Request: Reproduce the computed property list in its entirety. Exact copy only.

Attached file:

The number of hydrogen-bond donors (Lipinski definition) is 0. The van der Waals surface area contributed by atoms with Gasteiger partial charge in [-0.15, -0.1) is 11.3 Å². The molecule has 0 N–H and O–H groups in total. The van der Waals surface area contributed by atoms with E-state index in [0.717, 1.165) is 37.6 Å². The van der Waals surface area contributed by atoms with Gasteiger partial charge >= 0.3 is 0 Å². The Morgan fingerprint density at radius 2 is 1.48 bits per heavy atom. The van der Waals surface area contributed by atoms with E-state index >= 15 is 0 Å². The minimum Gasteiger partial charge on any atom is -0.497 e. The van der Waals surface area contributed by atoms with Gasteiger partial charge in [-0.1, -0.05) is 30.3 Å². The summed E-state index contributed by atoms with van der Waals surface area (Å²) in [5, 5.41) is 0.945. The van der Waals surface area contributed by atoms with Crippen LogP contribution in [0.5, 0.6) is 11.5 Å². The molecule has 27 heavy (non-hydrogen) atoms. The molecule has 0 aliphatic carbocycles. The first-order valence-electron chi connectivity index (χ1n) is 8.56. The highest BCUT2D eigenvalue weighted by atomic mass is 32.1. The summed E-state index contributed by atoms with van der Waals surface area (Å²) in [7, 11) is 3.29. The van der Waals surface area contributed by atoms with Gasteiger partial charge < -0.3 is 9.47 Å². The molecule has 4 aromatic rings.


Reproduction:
The number of hydrogen-bond donors (Lipinski definition) is 0. The van der Waals surface area contributed by atoms with Gasteiger partial charge in [-0.15, -0.1) is 11.3 Å². The molecule has 0 N–H and O–H groups in total. The van der Waals surface area contributed by atoms with E-state index in [0.717, 1.165) is 37.6 Å². The van der Waals surface area contributed by atoms with Gasteiger partial charge >= 0.3 is 0 Å². The Morgan fingerprint density at radius 2 is 1.48 bits per heavy atom. The van der Waals surface area contributed by atoms with E-state index >= 15 is 0 Å². The minimum Gasteiger partial charge on any atom is -0.497 e. The van der Waals surface area contributed by atoms with Gasteiger partial charge in [-0.1, -0.05) is 30.3 Å². The summed E-state index contributed by atoms with van der Waals surface area (Å²) in [5, 5.41) is 0.945. The van der Waals surface area contributed by atoms with Crippen LogP contribution in [0.5, 0.6) is 11.5 Å². The molecule has 27 heavy (non-hydrogen) atoms. The molecule has 0 aliphatic carbocycles. The first-order valence-electron chi connectivity index (χ1n) is 8.56. The highest BCUT2D eigenvalue weighted by atomic mass is 32.1. The summed E-state index contributed by atoms with van der Waals surface area (Å²) in [7, 11) is 3.29. The van der Waals surface area contributed by atoms with Gasteiger partial charge < -0.3 is 9.47 Å². The molecule has 4 aromatic rings.